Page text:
Like Linnea Sinclair, I think I'm just going to HAVE to read everything this author has ever written. After I read Pride, Prejudice and Jasmine Field, I went online and got a copy of Persuading Annie, the second one of her modern retellings of Jane Austen. Persuading Annie is a retelling of Persuasion. Meanwhile I also hopped to the library and borrowed The Nanny. Unfortunately, this is the only Melissa Nathan novel my library has, so I have to get her other two books The Waitress and The Learning Curve elsewhere.

This is I think Nathan's third novel and is her own story, not based on an Austen novel. I liked it probably a smidge less than Pride, Prejudice and Jasmine Field, but more than Persuading Annie.

The Nanny is about a twenty three year old nanny, Jo Green, who feels stuck in a rut with her life in Niblet-upon-Avon. Her boyfriend Shaun has proposed a few times, and each time she has turned him down, while her parents think he has never asked and keep wondering aloud what could be wrong and what he's waiting for. When Jo sees an ad for a nanny in London, she decides to apply for the job and just have a change of pace. She gets hired by Dick and Vanessa Fitzgerald, who have three children – eight year old Cassandra, six year old Zak and the youngest, Tallulah and gets sucked into their busy family life. To complicate matters Dick's sons from his first marriage arrive – his teen-aged son Toby and his grownup son Josh. Josh even moves in and sleeps in Jo's living room, and tensions mount.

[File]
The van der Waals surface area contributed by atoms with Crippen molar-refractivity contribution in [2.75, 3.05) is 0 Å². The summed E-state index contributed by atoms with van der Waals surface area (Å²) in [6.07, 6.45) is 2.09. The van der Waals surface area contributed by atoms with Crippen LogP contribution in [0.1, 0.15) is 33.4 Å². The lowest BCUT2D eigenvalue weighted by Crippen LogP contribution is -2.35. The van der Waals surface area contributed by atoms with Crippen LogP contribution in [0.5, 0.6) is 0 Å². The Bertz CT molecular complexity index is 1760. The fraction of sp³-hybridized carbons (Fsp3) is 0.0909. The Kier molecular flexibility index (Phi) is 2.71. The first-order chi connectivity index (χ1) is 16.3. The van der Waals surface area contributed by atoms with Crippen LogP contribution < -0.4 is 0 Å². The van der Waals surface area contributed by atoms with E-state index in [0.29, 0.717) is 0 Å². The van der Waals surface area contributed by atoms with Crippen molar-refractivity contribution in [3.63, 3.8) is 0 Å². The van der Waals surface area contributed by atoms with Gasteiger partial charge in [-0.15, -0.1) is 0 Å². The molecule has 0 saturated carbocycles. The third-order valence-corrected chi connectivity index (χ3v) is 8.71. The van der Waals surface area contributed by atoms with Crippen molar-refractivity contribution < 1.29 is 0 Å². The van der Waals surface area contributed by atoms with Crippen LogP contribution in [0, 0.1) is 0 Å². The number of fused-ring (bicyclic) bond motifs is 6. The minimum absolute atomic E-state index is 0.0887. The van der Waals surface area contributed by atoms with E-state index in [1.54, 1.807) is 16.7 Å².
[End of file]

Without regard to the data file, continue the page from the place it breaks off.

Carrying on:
Overall: This book started off a bit slowly as we got introduced to all the people in Jo's life, but everyone had their own personality and story within the book which made it enjoyable. We not only see Jo's struggle with her relationships but we also see complications in the marriage of Dick and Vanessa, Jo's parents and even the relationships among the kids. This ended up being a feel good story so things ended well for everyone involved, maybe in a too pat way, but it was just the type of book to cheer you up after a bad week. It did not feel short and fluffy, it felt like it had more depth than that, and it was a satisfying read. There are some comments here about being a working mother in need of a nanny, and family dynamics – the woman's role versus the man's, which made it a well thought out book for me. I also enjoyed the humor throughout the book – although sometimes the sarcasm was surprising, it was refreshing to read a book about the trials of parenting that come along with the joys, and to see a parent who loved their kids but may not be cut out for staying at home with them. The romance in this book was sweet as well.

P.S. This was written in third person (FYI for those who hate reading in first person)!

Read and post comments | Send to a friend

Pride, Prejudice and Jasmin Field